NEW PROVIDENCE ISLAND
SIBLING TIMELINE BV715
The longboat drew nearer the strand, stroke by stroke. The sound of the water splashing under the oars was the only noise. The harbor suppressed the surf, and the men gathered on the shore were silent in their anticipation.
The shoulders of the rowers worked against filthy linen, backs stained with tar from the their ponytails. Kneeling at the bow was a man in fancy green dress, velvet and calico in ostentatious layers, an embroidered cocked hat a little too far forward on his forehead.
That’s not an outfit for battle, thought Moore as he stood on the sand among his rough fellows, the pirate port of Nassau spread out behind them in tents, rough shacks, and crumbling houses. The stone fort cast a dark shadow that did not extend to the beach in the mid-day sun. But, its violent weight, the threat of its guns, did impose on the gathering and the ships in the harbor.
The fancy-dressed man settled himself timidly against the beaching of the longboat. Moore heard chuckles among the crudely dressed men around him.
The green fop nodded, without dropping his aristocratic gaze, and the rowers leapt from the longboat to drag it securely ashore. Once the boat was set, he stood and stepped forward nobly onto the strand. His men formed a line to either side, hands on hangers. He lifted a paper in his left hand.
“I am Governor Benjamin Bennet of Bermuda,” he said in a posh accent. “I have come as an agent of the King of England, George the First.”
The men around Moore shifted on their feet. An anonymous voice muttered, “The King of Germany.”
Moore whispered over his shoulder, “Actually, he’s only a duke in Germany.”
The men muttered among themselves at this point. He could feel their suspicions. Their doubts. Their fear. But, also their expectations of the pardon that paper doubtless offered.
Governor Bennet cleared his throat over the muttering. “I have come to offer a general amnesty to whatever man will—”
“Whatever man will betray the Stuarts?” Moore said.
Some of the men began shouting. “No!” and “Never!” and “James is King!” But, also groans of “Papists!” and “James is a Roman!” The division of Jacobites and loyalists brought to the fore.
The governor stomped his black boot in the sand, but it made little sound.
“My brothers,” Moore said. The men grew quiet. “It is not a question of who will betray James or who will betray George.”
He glanced around to take in the faces of his fellow pirates. They were confused, which is what he wanted. The governor was also confused. He was rubbing the amnesty document between his thumb and forefinger.
Moore shoved his thumbs into his belt, not near enough his pistols and cutlass for a threat, but just to show his resolve.
“The question is who will betray freedom!”
There was a guttural whoop among the pirates. He turned to take them in. Jacobites and Hanoverian loyalists alike were pumping their fists into the air.
“What do the rich brats of the Stuarts and Hanovers care for us?”
There was a second whoop, more together this time. Some of the men even shouted, “Huzzah!”
He turned to the governor, whose fingers had crinkled the paper in a fist.
“Here,” Moore shouted, “we elect our captains!”
The sailors who had come with the governor put their hands on their cutlasses and back-stepped toward their boat.
“To hell with both kings!”
A general huzzah sounded among the pirates. Moore stared into the governor’s quivering green eyes. He could feel his teeth gritting in a smile. He had won the day. The amnesty would win no men. He had changed history. Shifted the causality.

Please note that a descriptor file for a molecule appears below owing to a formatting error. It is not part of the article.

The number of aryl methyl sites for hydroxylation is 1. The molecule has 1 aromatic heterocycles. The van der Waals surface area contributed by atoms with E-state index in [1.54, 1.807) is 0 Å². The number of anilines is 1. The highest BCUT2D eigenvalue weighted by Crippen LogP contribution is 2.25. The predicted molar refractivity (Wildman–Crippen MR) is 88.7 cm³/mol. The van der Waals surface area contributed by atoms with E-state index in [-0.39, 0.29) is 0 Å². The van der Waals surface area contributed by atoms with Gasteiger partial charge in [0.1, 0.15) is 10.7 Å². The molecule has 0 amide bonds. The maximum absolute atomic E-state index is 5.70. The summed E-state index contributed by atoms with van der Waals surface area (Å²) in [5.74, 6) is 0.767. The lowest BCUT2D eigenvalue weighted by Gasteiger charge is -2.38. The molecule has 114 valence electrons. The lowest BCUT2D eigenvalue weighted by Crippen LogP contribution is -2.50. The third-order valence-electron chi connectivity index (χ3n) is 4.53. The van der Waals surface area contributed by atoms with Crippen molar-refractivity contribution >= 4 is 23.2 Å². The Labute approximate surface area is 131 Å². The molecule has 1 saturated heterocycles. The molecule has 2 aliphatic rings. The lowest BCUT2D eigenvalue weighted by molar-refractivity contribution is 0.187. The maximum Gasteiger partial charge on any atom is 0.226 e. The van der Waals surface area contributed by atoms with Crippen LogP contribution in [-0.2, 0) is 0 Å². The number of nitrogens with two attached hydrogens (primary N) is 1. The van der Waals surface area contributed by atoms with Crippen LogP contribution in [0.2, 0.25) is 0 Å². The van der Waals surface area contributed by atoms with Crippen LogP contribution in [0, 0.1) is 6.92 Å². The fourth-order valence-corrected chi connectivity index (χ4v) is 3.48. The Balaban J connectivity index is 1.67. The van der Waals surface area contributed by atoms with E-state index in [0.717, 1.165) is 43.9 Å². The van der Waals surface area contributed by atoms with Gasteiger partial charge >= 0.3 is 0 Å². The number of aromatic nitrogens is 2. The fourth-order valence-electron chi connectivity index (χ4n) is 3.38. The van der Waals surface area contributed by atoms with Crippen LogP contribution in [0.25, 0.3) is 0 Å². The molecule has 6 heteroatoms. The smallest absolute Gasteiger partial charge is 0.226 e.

There was a new muttering among the pirates. Shouts of “What?” and “Oy!” and “Hey!” Moore turned, his hands sliding sideways to rest on his pistols.
Men in full combat gear were rushing through the crowd. MP5 combat rifles and helmets Moore knew had heads-up displays. These were special forces from the Core Timeline.
Pistol shot rang out. They were met with bursts of automatic rifle fire. Blood fountained into the air among the pirates.
The governor and his men were scrambling into their boat. Pirates were scattering, bracing, glancing around in confusion.
Moore drew his pistols. A man slammed into his waist. He fell against the sand, one pistol flying free. He slammed the other pistol into the man’s helmet. For his trouble, the pistol shattered.
“Take his cutlass!”
A second soldier grabbed the hilt of Moore’s sword and flung it into the harbor.
“Fuck!” Moore shouted.
He glanced around as soldiers pinned his wrists and ankles to the strand. The pirates were all either dead or fleeing.
A pair of standard issue jungle camo boots set themselves beside Moore’s head.
“Commander William Moore,” a voice said with a British accent. Moore looked up. A black, smiling face. The man had his helmet tucked against his hip with his right hand. An MP5 was in his left hand. “Former US Navy SEAL.”
Moore struggled against the soldiers pinning him to the beach. “There’s no former in that.”
The man waved the barrel of the rifle up and down Moore’s body.
“We’re here to take you back home.”
Moore chuckled. The soldiers pressed hard against his body. The noon sun of the Caribbean beat on his face.
“You’ve come here to ruin my fun.”
The black man stepped around Moore’s head.
“Your fun has costs you don’t understand. We’re here to make you understand.”
Moore pushed against his cheek with his tongue.
“I’m not allowed to kill bad guys in the Sibling Timelines. Some new law, bleeding hearts.”
“Nope!” the man laughed. “It’s worse than that.”
“Who are you?”
“Captain James Ladd of the Royal Marines.”
The man nodded at that, as if his rank over Moore gave him more advantage than the soldiers pinning him to the beach.
“Shit, James,” Moore groaned. “So, I’m to be a Jacobite after all.”
Ladd grinned, but his head was shaking back and forth.
“There are greater things at stake than your pirate politics, Commander Moore.”
“Alright,” Moore said. “Let’s go back and hear you out.”